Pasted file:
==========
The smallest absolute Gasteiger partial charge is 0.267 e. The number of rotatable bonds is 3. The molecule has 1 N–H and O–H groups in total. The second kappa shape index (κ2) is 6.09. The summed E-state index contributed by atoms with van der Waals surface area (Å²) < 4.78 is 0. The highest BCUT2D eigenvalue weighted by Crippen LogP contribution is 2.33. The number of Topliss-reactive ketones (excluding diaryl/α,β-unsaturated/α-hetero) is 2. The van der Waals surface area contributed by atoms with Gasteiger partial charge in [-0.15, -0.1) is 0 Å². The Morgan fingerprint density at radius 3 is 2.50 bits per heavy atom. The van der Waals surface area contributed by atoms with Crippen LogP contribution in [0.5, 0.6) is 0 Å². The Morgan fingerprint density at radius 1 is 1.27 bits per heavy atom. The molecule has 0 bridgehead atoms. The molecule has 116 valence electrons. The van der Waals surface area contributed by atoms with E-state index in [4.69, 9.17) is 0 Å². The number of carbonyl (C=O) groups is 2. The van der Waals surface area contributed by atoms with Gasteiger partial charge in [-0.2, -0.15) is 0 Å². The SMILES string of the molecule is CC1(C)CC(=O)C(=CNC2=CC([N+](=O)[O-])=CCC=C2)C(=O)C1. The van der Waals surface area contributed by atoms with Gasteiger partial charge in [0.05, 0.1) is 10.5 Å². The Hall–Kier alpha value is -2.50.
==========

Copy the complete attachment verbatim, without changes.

The smallest absolute Gasteiger partial charge is 0.267 e. The number of rotatable bonds is 3. The molecule has 1 N–H and O–H groups in total. The second kappa shape index (κ2) is 6.09. The summed E-state index contributed by atoms with van der Waals surface area (Å²) < 4.78 is 0. The highest BCUT2D eigenvalue weighted by Crippen LogP contribution is 2.33. The number of Topliss-reactive ketones (excluding diaryl/α,β-unsaturated/α-hetero) is 2. The van der Waals surface area contributed by atoms with Gasteiger partial charge in [-0.15, -0.1) is 0 Å². The Morgan fingerprint density at radius 3 is 2.50 bits per heavy atom. The van der Waals surface area contributed by atoms with Crippen LogP contribution in [0.5, 0.6) is 0 Å². The Morgan fingerprint density at radius 1 is 1.27 bits per heavy atom. The molecule has 0 bridgehead atoms. The molecule has 116 valence electrons. The van der Waals surface area contributed by atoms with E-state index in [4.69, 9.17) is 0 Å². The number of carbonyl (C=O) groups is 2. The van der Waals surface area contributed by atoms with Gasteiger partial charge in [-0.2, -0.15) is 0 Å². The SMILES string of the molecule is CC1(C)CC(=O)C(=CNC2=CC([N+](=O)[O-])=CCC=C2)C(=O)C1. The van der Waals surface area contributed by atoms with Gasteiger partial charge in [0.05, 0.1) is 10.5 Å². The Hall–Kier alpha value is -2.50.